Debate around the legality of cryptocurrencies

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Debate around the legality of cryptocurrencies

  • In her Budget speech, Finance Minister Nirmala Sitharaman introduced a 30% tax on income earned from transfer of virtual digital assets.
  • The Government is yet to recognise cryptocurrencies, including Bitcoin and Ethereum, but this ambiguity has not stopped people from trading in digital assets in large numbers.
  • This apparently forced the Government in announcing a tax on such transactions.

Tax components for income from virtual digital assets

  • The Budget has proposed a 30% tax on income from the “transfer of any virtual digital asset.”
  • Except for the cost of acquisition, no deduction will be allowed.
  • Losses from such transfers cannot be set off against any income.
  • Tax will be deducted at source at the rate of 1%, so as to capture transaction details, thus initiating a tax deducted at source (TDS) mechanism.

India’s approach to cryptocurrencies

  • The Government and the Reserve Bank of India have in the past cautioned people against considering cryptocurrencies as legal tender.
  • The fact that transactions using such currencies can easily bypass the tax net, and therefore be used for illicit transactions, have been bothering governments across the world.
  • The Reserve Bank of India, in 2018, directed banks not to provide services to the cryptocurrency ecosystem.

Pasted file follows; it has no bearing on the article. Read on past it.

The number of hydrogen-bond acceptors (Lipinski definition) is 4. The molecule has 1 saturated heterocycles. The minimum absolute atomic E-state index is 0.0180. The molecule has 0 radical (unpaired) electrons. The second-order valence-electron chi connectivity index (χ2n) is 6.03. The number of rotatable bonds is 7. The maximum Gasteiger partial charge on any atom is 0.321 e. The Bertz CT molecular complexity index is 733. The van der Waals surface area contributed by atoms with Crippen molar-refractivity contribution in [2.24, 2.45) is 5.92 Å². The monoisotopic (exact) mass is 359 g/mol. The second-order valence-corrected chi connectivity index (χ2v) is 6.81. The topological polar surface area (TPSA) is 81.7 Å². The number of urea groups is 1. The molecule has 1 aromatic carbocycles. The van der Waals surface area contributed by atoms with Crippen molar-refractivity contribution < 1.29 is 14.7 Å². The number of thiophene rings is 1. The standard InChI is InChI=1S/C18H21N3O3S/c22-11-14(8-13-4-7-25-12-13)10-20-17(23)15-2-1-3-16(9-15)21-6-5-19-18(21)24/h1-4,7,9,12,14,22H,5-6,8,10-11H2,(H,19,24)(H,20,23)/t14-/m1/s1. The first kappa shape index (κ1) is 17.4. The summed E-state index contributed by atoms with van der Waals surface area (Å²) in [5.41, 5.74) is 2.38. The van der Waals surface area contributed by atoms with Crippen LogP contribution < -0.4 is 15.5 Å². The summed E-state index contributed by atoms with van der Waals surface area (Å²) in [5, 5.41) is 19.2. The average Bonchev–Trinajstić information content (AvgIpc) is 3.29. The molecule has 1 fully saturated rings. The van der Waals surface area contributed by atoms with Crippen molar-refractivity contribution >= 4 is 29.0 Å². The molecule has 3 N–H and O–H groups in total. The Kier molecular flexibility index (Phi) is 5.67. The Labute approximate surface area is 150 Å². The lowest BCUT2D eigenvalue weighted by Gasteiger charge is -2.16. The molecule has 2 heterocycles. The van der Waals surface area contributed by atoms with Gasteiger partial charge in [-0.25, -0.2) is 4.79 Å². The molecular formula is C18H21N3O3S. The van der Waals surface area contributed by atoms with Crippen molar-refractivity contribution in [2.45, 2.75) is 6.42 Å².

• The Supreme Court set the RBI directive aside, calling the move disproportionate, given that such currencies were not banned in the country.
  • A law on cryptocurrencies, which was supposed to have been brought in last year, is yet to see the light of day.
  • The broad expectation about the Government’s approach to this was set by a 2019 report by an inter-ministerial committee which recommended a ban on all cryptocurrencies.
  • Yet, through all this, cryptocurrency trading has grown in India.
  • There has been a phenomenal increase in transactions in virtual digital assets.
  • The magnitude and frequency of these transactions have made it imperative to provide for a specific tax regime.

Does this mean that cryptocurrencies are legal?

  • Statements by ministers and bureaucrats after the Budget seem to suggest that the legality of cryptocurrencies in the country is still a grey area despite the announcement for tax.
  • However, Ms. Sitharaman, in an interview, seemed to suggest that the question on the ban hasn’t been decided one way or another.
  • She also seemed to divorce the taxability issue from the legitimacy issue.
  • In recent days, experts have pointed out that the legal position is in sync with this thought process.
  • For instance, the verdict in the Commissioner of Income Tax, Gujarat v. SC Kothari is significant in which the court had observed that “if the business is illegal, neither the profits earned nor the losses incurred would be enforceable in law. But, that does not take the profits out of the taxing statute.